The Fairfax County Board of Supervisors passed measures yesterday aimed at preventing smoking by young people, but their sponsor backed off from his stated goal of a countywide ban on cigarette vending machines.
Supervisor Gerald Hyland (D-Mount Vernon) won approval from fellow supervisors for proposals to deny minors access to cigarette vending machines, increase the legal age to buy tobacco from 16 to 18, ban tobacco use by students on school property and restrict free distribution of tobacco products.
But Hyland, who said last week he would ask for a countywide ban on cigarette vending machines, didn't present such a proposal for a vote yesterday.
Hyland said he never meant to pledge a ban if it was not necessary. He said the American Lung Association, which issued a statement last week indicating he supported such a move, had taken the action before notifying him.
"The thrust of this has always been aimed at our young people," he said yesterday, adding that he will still seek a ban if the limited measures prove impractical. "I'm willing to go that route if that's what it takes. Let's see if we can limit accessibility instead."
Last night's action drew a prompt response from the American Lung Association, which had approached Hyland to sponsor the proposals.
"We're quite disappointed at the disintegration of this," Kurt Erickson, a spokesman for the group, told the Associated Press. "Obviously, it didn't happen in any way we would have liked."
The board passed the motion on a voice vote that requires the county attorney to decide whether the supervisors can implement the measures on their own or must get permission from the General Assembly.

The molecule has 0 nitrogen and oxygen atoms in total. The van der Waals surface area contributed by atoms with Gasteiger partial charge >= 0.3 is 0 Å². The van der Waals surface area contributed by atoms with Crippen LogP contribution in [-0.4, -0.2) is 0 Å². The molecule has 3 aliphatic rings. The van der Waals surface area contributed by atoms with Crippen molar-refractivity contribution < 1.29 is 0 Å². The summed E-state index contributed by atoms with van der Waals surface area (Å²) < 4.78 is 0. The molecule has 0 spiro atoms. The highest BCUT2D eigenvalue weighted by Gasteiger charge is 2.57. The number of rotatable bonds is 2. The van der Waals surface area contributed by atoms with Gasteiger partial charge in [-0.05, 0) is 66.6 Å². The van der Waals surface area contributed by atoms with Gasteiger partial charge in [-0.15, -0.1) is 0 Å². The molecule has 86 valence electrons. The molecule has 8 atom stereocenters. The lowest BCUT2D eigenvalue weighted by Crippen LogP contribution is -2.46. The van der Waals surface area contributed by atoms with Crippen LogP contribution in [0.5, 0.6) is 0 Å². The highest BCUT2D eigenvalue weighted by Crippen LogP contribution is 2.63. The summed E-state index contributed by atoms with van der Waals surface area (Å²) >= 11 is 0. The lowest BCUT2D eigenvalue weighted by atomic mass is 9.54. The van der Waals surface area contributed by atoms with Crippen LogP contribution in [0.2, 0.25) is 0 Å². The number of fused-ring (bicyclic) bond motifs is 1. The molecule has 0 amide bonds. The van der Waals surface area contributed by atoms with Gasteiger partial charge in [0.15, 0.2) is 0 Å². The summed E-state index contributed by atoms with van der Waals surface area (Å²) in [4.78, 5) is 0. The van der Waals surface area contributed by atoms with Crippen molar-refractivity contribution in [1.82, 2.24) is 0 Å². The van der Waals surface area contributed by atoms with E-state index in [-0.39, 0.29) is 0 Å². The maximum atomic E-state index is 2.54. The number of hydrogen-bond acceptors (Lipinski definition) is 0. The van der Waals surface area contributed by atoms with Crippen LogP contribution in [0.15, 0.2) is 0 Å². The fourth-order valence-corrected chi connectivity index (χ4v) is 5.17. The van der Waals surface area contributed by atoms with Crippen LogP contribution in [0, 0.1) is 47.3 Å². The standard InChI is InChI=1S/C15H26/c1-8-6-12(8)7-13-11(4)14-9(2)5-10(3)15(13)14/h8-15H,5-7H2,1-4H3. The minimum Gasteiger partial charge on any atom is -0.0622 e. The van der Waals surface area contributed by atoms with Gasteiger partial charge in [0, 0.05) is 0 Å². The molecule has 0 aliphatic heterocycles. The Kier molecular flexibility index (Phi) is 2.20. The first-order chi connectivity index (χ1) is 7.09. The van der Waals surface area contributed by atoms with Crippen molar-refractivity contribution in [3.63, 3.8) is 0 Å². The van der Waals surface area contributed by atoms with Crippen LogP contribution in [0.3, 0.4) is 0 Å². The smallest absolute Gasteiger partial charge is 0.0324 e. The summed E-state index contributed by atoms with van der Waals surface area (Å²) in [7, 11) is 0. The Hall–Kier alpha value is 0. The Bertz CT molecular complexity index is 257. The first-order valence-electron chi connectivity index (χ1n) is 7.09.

In other action, supervisors voted 5 to 4 to give $500,000 to the county Economic Development Authority for national advertising meant to attract businesses to Fairfax.
The vote, part of a mid-year budget session, followed an hour-long heated debate in which Chairman Audrey Moore split from her core of fellow Democrats on the board. Supervisors Kate Hanley (D-Providence), Sharon Bulova (D-Annandale), Lilla Richards (D-Dranesville) and Hyland opposed giving the development authority the full $500,000.
Faced with a choice of funding the authority or gypsy moth spraying, the board failed to cut either and instead asked the acting county executive, Richard King, to find money elsewhere in the budget.
Moore has criticized the authority and voted to reduce its funding. She said her action yesterday was not inconsistent with the slow-growth policies that got her elected. "When people start losing their jobs, then it's not a development issue, it's a job issue," Moore said.
The board ended a long day by voting 5 to 1 to approve a 75-year lease between the county and Fairfax Hospital. Under the terms of the lease, Inova Health Systems, which runs the hospital, will pay $10 a year to use county land for its facility on Gallows Road.
Abortion opponents objected to renewing the lease, saying that doing so meant the county was giving official support to abortion.